Weeds are generally controlled between the tree rows by discing or mowing and herbicide strip applications directed down the tree row.
Cultivation can be used to manage annual and biennial weeds both between and within tree rows. Large weeds, perennials, or weeds with hearty roots or crowns or both (like cheeseweed and hairy fleabane) will not be controlled mechanically and may require postemergence herbicide treatments.
Generally, weeds growing between the rows of trees, in the alleys or middles, are disced 3 to 5 times per year. The size of the weeds is usually not a concern as long as the disc blades cut deep enough to destroy the weeds and seed has not yet been produced. Weeds within the tree row can be managed with a second pass of the cultivator, perpendicular to the first pass. However, cross-discing must be carefully done to avoid damaging the trees and their roots. Injury to trees can lead to invasion by crown-rotting organisms. Leave a 1- to 2-foot strip next to the trees to prevent injury. Weeds in this undisturbed area can be removed by hand or spot-treated with postemergence herbicides where appropriate (see section below). In-row mulching cultivators also can be used as long as the trees are not damaged. Shallow (less than 2 inches deep) mulching will destroy most annual and seedling biennial weeds.
Some problems that can develop with repeated discing are soil compaction, dust, reduced water infiltration, and soil erosion in hilly terrains and sloping lands. Discing may also bring some buried weed seeds to the surface or spread reproductive structures like rhizomes, tubers, or stolons throughout the orchard. Therefore, some growers maintain a planted cover crop or resident vegetation (existing weeds) that they mow.
For more information on cover crops, consult UC ANR Publication 21471, Covercrops for California Agriculture.
Established trees are generally more tolerant of herbicides than newly planted ones. Preemergence herbicides registered for use in bearing pistachio orchards include flumioxazin (Chateau), indaziflam (Alion), penoxsulam+oxyfluorfen (Pindar GT), rimsulfuron (Matrix), and others. Refer to the HERBICIDE TREATMENT TABLE for herbicides registered, tree age restrictions, and general label recommendations. When using a preemergence herbicide or combination of herbicides, apply a treatment in fall following harvest, in late winter before bloom, or split into two applications (fall and late winter). Add a postemergence herbicide if weeds have emerged at the time of application. For the greatest safety, direct the spray to the base of the trees to avoid contact with young wood and foliage. Use spraying methods that reduce likelihood of spray drift (e.g., drift-reducing spray nozzles) where possible and apply herbicides only when environmental conditions favor less drift.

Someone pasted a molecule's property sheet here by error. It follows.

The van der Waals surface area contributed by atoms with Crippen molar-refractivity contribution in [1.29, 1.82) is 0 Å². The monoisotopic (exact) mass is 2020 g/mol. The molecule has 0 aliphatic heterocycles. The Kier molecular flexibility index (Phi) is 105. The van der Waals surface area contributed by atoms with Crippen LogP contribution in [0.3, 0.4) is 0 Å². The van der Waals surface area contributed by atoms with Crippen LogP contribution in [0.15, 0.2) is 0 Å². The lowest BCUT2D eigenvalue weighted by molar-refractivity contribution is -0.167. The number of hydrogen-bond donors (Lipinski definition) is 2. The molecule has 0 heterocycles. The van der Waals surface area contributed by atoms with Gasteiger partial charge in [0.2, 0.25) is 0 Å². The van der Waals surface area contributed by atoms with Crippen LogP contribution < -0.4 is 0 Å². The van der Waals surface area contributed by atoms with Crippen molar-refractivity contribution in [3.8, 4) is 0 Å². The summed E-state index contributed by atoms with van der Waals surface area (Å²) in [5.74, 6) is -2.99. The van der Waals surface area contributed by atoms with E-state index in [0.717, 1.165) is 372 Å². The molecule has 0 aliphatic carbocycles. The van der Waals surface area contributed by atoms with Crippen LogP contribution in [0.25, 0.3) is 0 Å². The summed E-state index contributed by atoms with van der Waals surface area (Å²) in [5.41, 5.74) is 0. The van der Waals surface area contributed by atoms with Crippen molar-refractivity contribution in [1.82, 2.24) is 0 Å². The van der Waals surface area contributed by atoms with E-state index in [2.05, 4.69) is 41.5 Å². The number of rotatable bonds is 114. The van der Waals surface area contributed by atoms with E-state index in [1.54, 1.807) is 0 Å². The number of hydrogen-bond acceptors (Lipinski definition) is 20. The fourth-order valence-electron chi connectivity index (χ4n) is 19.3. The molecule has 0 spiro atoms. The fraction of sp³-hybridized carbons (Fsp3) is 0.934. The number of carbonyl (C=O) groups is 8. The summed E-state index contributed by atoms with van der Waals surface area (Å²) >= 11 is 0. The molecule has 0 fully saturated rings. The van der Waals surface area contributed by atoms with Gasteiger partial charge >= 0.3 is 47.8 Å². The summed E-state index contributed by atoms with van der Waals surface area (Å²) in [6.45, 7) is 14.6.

Apply preemergence herbicides before and as close to a rainfall event (0.25–0.50 inch) as possible to improve efficacy. Avoid applying herbicide if a large (2 or more inches) single precipitation event is expected before herbicide is incorporated into the soil. Before application, mechanically remove leaves or other debris that may be covering the tree row, preventing the herbicide from contacting the soil. Select the appropriate postemergence herbicide that best controls the weeds known to be present in the field. Occasionally, a tank-mix of one or more herbicides may be required to control all the weeds. In situations where weeds are spotty, the amount of herbicide needed can be reduced by making spot applications or using a visual weed-seeking sprayer. With postemergence herbicides, it is important that weeds are small, not stressed for moisture, or too large to adequately cover. Some weeds, like spotted spurge, set seed soon after emergence and should be sprayed when small to provide adequate control and prevent new seed formation. Two or more applications may be needed.
Herbicides and irrigation
In established pistachio orchards, chemical weed control has to be adjusted to the irrigation method used. In California, pistachios are irrigated by several methods, such as low-volume drip, micro-sprinklers, misters, solid-set sprinkler, furrow, or basin flood. Low-volume irrigation is common in California pistachio orchards because of better uniformity in irrigation application and efficiency than other methods. However, under certain conditions, low-volume irrigation water applied too frequently can increase the chance of leaching and herbicide degradation causing the areas around the emitters to have vigorously growing weeds. It is important to monitor these areas closely and spot treat, when necessary, with postemergence sprays.
UC IPM Pest Management Guidelines: Pistachio
K. J. Hembree, UC Cooperative Extension, Fresno County